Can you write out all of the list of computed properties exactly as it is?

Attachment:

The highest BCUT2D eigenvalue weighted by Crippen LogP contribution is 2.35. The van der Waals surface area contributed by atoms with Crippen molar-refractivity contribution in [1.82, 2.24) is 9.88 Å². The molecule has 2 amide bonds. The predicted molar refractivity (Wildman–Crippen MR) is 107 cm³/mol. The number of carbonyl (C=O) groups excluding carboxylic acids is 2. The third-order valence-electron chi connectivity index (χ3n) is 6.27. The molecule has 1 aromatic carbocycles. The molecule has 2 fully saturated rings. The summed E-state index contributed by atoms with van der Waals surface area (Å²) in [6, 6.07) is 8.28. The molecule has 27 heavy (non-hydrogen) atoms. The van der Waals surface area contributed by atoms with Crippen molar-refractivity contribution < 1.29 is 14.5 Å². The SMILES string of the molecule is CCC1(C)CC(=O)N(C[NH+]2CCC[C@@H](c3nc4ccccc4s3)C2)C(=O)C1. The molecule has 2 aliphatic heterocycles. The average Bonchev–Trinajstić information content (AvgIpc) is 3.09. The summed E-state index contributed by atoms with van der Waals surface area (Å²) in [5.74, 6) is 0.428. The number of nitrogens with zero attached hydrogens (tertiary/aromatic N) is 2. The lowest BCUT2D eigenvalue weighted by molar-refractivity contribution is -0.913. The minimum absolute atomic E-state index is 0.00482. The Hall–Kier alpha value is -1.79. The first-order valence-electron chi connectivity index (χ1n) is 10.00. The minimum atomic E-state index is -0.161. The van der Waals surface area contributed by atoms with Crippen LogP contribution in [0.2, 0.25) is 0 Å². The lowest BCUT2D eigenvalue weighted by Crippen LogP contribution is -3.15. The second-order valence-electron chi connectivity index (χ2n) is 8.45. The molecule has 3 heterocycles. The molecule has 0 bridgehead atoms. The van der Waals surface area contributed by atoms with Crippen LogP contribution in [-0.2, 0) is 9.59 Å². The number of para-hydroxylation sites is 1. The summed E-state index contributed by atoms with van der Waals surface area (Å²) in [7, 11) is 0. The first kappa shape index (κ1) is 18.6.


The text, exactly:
The highest BCUT2D eigenvalue weighted by Crippen LogP contribution is 2.35. The van der Waals surface area contributed by atoms with Crippen molar-refractivity contribution in [1.82, 2.24) is 9.88 Å². The molecule has 2 amide bonds. The predicted molar refractivity (Wildman–Crippen MR) is 107 cm³/mol. The number of carbonyl (C=O) groups excluding carboxylic acids is 2. The third-order valence-electron chi connectivity index (χ3n) is 6.27. The molecule has 1 aromatic carbocycles. The molecule has 2 fully saturated rings. The summed E-state index contributed by atoms with van der Waals surface area (Å²) in [6, 6.07) is 8.28. The molecule has 27 heavy (non-hydrogen) atoms. The van der Waals surface area contributed by atoms with Crippen molar-refractivity contribution < 1.29 is 14.5 Å². The SMILES string of the molecule is CCC1(C)CC(=O)N(C[NH+]2CCC[C@@H](c3nc4ccccc4s3)C2)C(=O)C1. The molecule has 2 aliphatic heterocycles. The average Bonchev–Trinajstić information content (AvgIpc) is 3.09. The summed E-state index contributed by atoms with van der Waals surface area (Å²) in [5.74, 6) is 0.428. The number of nitrogens with zero attached hydrogens (tertiary/aromatic N) is 2. The lowest BCUT2D eigenvalue weighted by molar-refractivity contribution is -0.913. The minimum absolute atomic E-state index is 0.00482. The Hall–Kier alpha value is -1.79. The first-order valence-electron chi connectivity index (χ1n) is 10.00. The minimum atomic E-state index is -0.161. The van der Waals surface area contributed by atoms with Crippen LogP contribution in [0.2, 0.25) is 0 Å². The lowest BCUT2D eigenvalue weighted by Crippen LogP contribution is -3.15. The second-order valence-electron chi connectivity index (χ2n) is 8.45. The molecule has 3 heterocycles. The molecule has 0 bridgehead atoms. The van der Waals surface area contributed by atoms with Crippen LogP contribution in [-0.2, 0) is 9.59 Å². The number of para-hydroxylation sites is 1. The summed E-state index contributed by atoms with van der Waals surface area (Å²) in [7, 11) is 0. The first kappa shape index (κ1) is 18.6.